9.  Encouraging Friends.  There are so many people in my life who encourage me and compliment me.  It is their kind words that often-times get me through the day.  If you see someone who is doing a good job, let them know.  It might make their homeschool day a little easier.

10.  Community Members.  Last, but certainly not least, in my list of people who make homeschooling easier are the many members of the community who are reaching out and providing opportunities for homeschool families.  Here in my town alone there are museums, theaters, parks and recreation programs, art studios, historical sites, 4H… the list goes on and on.  Every where I turn there are opportunities for homeschoolers that are both affordable and of high quality.  And behind those programs are members of the community who are working hard to reach out to us and make our lives easier.  How awesome is that?

Who are some of the people making your homeschool journey easier?  Share your thoughts in the comments!



All You Need To Be Aware Of… Is How Awesome We Are

Nearly four years ago my son was diagnosed with leukemia. He was a sweet, beautiful six year old boy with his future ahead of him. He has brought us great joy over the years. His beauty has been beyond measure. However, he has also brought us great sorrow. A pain, a heartache most parents cannot imagine. As much as it hurts me to say this, had there been a test available, a prenatal test, to check for the leukemia gene, I would have had it performed. And I would have aborted him. Because who wants to set themselves up for parenting someone who will bring so much pain?

Are you disgusted? Mortified? Ready to throttle me? Good. I hope so.

Because it’s not true.

I wouldn’t have had the test, even if it was available.

I wouldn’t have aborted him, even if I’d known he was going to have leukemia.

Even if I’d known he’d be dyslexic.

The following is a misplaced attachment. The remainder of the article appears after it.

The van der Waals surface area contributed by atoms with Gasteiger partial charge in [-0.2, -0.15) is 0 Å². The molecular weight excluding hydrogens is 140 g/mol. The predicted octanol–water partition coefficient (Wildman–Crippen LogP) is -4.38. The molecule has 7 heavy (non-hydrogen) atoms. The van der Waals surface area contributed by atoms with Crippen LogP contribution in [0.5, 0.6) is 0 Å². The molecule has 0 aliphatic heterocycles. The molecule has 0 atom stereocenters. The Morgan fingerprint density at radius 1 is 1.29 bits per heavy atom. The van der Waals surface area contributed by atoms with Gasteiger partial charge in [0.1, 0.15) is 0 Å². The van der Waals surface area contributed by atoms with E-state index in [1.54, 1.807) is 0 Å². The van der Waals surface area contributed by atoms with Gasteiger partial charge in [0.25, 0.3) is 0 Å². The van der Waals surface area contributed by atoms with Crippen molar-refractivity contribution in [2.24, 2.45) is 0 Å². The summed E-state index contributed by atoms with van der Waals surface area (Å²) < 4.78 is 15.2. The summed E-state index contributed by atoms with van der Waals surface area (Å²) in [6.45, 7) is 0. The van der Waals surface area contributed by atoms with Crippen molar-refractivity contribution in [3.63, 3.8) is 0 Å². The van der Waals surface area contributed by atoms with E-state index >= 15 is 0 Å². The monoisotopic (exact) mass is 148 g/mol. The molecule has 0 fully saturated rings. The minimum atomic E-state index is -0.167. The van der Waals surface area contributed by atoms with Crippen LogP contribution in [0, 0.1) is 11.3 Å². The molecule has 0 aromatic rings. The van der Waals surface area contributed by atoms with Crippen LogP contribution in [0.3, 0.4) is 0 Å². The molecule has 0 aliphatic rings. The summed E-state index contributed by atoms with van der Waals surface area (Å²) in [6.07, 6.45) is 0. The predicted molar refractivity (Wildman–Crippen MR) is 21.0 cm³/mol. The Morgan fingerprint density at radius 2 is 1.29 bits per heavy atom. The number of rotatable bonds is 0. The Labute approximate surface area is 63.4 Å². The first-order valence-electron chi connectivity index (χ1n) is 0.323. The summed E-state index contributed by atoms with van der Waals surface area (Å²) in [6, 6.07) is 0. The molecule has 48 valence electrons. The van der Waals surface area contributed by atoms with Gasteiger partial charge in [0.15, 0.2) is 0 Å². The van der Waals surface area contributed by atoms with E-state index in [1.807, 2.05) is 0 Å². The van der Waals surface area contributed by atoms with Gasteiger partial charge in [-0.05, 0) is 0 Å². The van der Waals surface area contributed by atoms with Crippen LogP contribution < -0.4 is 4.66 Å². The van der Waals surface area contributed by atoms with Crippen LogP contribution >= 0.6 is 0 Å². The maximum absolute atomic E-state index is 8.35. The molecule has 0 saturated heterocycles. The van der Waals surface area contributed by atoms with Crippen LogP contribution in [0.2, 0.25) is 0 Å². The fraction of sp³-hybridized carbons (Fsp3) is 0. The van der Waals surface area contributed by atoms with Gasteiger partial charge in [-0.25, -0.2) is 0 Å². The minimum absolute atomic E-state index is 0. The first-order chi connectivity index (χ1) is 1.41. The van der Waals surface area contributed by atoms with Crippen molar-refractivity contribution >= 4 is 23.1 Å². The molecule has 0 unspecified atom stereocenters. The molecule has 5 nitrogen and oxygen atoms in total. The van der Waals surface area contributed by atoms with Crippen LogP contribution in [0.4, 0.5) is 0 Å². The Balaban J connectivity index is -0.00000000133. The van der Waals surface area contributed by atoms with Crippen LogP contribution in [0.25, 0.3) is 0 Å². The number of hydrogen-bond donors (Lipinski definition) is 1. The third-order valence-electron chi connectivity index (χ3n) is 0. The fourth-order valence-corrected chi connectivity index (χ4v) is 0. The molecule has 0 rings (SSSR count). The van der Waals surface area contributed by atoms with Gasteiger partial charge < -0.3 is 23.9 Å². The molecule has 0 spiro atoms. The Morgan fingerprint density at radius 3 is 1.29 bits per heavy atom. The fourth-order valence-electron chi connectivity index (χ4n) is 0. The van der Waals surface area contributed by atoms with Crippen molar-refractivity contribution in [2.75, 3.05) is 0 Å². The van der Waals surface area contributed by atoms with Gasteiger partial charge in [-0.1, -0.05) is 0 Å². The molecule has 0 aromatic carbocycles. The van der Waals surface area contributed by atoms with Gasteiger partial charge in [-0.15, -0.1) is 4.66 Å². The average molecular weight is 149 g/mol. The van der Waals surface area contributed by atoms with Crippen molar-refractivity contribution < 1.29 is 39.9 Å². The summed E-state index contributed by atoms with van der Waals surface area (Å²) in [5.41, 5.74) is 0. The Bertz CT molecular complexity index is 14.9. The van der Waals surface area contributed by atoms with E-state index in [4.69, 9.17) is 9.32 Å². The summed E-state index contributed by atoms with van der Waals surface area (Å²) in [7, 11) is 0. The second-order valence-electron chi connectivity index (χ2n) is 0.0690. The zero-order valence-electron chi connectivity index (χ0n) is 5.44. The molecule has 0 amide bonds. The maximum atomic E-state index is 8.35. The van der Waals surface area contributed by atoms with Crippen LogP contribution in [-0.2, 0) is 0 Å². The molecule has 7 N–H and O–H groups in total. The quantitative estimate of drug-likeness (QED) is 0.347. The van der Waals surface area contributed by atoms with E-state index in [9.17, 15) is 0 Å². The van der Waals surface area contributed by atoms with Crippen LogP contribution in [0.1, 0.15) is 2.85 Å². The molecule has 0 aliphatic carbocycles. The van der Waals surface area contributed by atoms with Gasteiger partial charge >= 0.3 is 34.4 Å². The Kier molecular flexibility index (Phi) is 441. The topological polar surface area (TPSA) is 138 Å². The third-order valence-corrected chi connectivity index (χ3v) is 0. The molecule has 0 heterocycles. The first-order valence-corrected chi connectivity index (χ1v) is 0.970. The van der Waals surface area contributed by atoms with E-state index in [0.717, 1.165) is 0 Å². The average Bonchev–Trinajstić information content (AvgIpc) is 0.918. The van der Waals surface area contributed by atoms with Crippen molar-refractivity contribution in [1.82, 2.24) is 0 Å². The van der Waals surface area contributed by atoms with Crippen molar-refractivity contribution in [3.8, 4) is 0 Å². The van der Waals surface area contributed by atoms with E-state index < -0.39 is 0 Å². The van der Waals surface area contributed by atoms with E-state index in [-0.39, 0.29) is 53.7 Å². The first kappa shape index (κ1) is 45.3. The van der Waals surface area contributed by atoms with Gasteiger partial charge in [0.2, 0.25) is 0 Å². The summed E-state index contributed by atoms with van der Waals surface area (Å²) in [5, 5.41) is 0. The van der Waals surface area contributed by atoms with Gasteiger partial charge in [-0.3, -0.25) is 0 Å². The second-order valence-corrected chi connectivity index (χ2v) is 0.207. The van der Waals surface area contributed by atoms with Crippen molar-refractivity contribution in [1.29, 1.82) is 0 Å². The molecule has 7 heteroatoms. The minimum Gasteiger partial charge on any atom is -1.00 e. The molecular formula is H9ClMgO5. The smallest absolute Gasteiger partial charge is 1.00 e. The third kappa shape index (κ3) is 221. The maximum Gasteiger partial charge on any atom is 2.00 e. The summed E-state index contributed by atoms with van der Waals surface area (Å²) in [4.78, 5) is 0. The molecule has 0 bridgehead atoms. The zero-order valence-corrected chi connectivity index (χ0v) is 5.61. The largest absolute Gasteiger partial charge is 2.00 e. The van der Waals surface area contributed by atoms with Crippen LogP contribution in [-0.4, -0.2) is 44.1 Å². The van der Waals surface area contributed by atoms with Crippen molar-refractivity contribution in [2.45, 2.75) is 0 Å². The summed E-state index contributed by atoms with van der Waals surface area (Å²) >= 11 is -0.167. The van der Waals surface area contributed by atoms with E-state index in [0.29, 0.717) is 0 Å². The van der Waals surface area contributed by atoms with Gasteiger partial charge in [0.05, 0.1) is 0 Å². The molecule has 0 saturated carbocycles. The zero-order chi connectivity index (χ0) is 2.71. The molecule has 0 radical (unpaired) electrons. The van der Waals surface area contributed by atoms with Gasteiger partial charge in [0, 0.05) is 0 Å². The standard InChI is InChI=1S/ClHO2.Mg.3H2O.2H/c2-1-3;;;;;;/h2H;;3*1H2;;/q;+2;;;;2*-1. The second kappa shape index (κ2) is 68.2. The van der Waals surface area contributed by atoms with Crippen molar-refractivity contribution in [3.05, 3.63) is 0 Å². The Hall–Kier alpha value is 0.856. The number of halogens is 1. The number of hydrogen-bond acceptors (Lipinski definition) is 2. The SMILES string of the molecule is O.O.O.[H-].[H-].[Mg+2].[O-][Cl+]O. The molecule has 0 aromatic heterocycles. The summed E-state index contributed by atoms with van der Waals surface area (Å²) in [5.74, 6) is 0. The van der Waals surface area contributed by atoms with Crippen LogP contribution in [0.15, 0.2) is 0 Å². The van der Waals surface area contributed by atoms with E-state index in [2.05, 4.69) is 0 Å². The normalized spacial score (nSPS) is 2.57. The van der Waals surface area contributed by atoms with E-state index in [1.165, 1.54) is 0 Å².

And also even if I’d known he’d be on the autism spectrum.
I hope I’ve made a point.
It’s April. Until this year I didn’t know that April was “Autism Awareness Month”. I’d never heard of “Lighting it up blue” or whatever the heck that phrase going around the interwebs happens to be. But for some reason, this year, I’m seeing it everywhere. My Facebook friends are supporting and talking about Autism Speaks. And every time I read about that organization, I feel really sad. There are a lot of reasons why I don’t support Autism Speaks but the number one reason is because, according to them, I, and a lot of people I know and love, would have been better off not being born.

“But, Mandy, what about those Autistic children much further along the spectrum than you and your son? The ones who are severely affected, nonverbal, violent?”

To you I say, what about them?

First of all, let’s just say that a “severely” Autistic person would be better off not being born. How do we know that, during a prenatal test, we’d be able to tell the difference between a marker for severe autism and mild autism? What then? Kill them all?

Secondly, I believe that, no matter how devastating a situation or condition a child might be born into, that child serves a purpose and is a blessing. We might not be able to see what that purpose is, but that doesn’t make the purpose any less real.

I am horrified to read that many mothers are aborting their babies now that they can test for Down Syndrome in the womb. My children recently befriended a lovely girl with Down Syndrome. She blessed me. She blessed my children. And I know she’s a blessing to her parents. I am so glad she is a part of this world. That no one had a chance to prevent her from becoming a part of it. So thankful.

Over the past couple of years I’ve gotten to personally know a number of adults and children on the Autism Spectrum and I would be remiss if I didn’t point out that they are some of my very favorite people. Sure, their lives have been filled with challenges and their parents are often pushed to their limits, I’m certain. But guess what? Most parents are. I have a child who has had cancer, who struggles with learning difficulties, emotional troubles, and is thought by some professionals to be on the spectrum as well. He is my heart. He is the child to whom I can most relate. And he inspires me and many others every day that he is alive. I love him just the way he is, and I wouldn’t change anything about him, even if I could.